Case 1 - Hereditary Fructose Intolerance
1 & 2. Enzymes take on a variety of roles in the human body at the cellular level. Specifically, they aid in the breakdown of macronutrients such as glucose and fructose so that the body can use them. Although reactions within the body would occur without enzymes, enzymes provide control because the reaction is not needed all of the time. Enzymes function in specific environments such as temperature or pH; some enzymes are specific in their shape and only promote (or inhibit) a reaction if they combine with their specific substrate - for example, the lock and key model of enzyme/substrate specificity. The Induced Fit Model (see diagram) also explains that the lock and key model does not have to be exact depending on the enzyme and substrate. There is "wiggle room" which allows the two components to adjust to each other, similar to a pair of shoes that has "worn in" and become more comfortable.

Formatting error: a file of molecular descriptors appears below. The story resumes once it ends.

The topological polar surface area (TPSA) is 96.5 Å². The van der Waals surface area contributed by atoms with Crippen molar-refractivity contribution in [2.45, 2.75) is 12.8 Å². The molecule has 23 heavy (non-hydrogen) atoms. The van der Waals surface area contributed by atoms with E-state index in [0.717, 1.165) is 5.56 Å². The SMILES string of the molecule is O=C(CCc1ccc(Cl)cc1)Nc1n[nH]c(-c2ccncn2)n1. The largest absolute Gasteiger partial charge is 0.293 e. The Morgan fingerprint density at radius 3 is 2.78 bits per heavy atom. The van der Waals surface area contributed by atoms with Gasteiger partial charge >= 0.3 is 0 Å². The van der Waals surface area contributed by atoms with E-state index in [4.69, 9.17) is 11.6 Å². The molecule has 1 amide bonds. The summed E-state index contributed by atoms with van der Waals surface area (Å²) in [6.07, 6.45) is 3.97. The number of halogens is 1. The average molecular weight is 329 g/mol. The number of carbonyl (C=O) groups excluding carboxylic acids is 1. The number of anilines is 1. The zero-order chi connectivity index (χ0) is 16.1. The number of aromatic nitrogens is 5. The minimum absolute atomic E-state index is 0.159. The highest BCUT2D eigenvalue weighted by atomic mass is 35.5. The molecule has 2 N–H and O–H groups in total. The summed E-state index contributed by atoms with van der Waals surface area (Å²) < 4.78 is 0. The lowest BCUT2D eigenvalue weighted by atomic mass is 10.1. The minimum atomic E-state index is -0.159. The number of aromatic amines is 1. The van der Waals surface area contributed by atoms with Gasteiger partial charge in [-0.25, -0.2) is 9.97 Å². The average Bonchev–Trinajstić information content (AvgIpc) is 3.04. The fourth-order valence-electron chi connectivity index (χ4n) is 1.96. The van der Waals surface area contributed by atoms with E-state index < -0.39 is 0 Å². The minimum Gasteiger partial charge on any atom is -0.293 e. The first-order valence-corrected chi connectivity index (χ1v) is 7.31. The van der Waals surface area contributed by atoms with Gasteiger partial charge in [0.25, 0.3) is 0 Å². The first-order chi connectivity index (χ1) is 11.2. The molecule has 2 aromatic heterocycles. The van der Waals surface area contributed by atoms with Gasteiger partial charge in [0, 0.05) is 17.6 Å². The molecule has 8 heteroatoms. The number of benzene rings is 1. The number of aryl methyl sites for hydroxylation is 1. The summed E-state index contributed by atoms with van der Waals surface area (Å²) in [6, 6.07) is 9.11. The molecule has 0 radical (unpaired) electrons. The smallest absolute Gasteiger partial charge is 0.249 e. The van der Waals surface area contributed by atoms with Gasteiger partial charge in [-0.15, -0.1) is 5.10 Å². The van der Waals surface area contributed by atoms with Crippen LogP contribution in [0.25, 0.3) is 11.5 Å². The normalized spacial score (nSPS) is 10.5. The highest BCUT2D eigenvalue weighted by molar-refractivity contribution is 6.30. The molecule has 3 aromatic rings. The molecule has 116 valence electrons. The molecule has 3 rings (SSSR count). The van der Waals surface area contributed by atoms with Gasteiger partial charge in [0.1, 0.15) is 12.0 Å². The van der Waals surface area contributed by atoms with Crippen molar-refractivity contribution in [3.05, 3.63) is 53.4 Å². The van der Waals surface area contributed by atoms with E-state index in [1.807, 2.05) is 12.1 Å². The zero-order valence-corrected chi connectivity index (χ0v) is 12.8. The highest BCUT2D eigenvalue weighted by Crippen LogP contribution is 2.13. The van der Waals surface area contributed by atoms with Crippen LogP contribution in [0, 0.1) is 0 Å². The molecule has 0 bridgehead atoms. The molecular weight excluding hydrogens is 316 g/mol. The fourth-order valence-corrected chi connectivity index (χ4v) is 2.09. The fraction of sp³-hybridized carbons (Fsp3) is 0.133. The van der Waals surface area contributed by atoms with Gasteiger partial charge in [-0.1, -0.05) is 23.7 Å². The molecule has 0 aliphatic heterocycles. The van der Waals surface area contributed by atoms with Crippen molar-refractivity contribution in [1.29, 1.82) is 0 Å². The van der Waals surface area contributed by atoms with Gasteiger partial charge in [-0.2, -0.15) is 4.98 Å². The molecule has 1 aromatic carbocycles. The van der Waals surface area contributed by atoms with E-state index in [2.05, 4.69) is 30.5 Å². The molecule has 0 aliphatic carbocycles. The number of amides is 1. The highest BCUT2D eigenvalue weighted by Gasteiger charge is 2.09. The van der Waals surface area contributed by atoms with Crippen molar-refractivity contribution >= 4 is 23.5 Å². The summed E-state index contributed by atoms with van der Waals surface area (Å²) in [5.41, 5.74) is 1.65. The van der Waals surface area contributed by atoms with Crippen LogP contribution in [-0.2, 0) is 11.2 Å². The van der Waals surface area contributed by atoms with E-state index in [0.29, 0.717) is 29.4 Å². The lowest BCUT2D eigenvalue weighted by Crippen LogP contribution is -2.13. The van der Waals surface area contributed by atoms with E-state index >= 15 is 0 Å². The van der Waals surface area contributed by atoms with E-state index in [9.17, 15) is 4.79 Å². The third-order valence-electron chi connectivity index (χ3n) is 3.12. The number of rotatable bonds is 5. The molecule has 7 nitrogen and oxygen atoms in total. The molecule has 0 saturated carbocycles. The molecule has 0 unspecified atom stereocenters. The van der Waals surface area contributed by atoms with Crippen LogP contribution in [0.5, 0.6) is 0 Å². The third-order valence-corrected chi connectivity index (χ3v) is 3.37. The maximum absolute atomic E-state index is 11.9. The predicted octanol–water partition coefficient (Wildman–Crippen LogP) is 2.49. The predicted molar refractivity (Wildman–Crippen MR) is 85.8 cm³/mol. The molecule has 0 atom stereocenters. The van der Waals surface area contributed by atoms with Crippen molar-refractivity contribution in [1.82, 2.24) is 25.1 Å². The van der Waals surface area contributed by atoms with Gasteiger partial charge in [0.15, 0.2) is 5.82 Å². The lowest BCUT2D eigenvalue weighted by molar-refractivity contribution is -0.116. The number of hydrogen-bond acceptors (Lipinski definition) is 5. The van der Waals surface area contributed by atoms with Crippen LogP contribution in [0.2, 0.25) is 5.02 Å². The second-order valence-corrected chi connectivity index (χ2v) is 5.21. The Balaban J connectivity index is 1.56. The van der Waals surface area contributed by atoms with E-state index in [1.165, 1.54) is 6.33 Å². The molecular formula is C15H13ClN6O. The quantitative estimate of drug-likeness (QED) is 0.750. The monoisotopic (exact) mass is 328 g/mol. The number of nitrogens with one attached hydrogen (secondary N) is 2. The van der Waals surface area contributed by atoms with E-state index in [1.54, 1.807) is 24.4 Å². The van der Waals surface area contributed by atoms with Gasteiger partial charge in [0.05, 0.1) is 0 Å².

Glycolysis is the cellular process of breaking glucose down into energy. In one of the initial stages of the process, glucose is broken down into fructose-6-phosphate, a deficiency in aldolase B stops the process. In the case of Hereditary Fructose Intolerance (HFI) the patient has a deficiency in the generic fructose 1-bisphosphate aldolase enzyme which is expressed in the liver. The lack of aldolase B causes build up of fructose-1-phosphate in the liver and renal structures, which in turn stops glycogen breakdown and stops glucose synthesis. Several foods contain fructose-1-phosphate which is why the ingested foods cause a problem for individuals with HFI.
Fructose metabolism has two initial unique steps before the products can enter the glycolysis process. In the first step, fructose is broken down into fructose - 1 - phosphate by fructokinase. Next, fructose - 1 - phosphate is broken down into DHAP + glyceraldehyde by aldolase B. In HFI, aldolase B does not work or the patient is...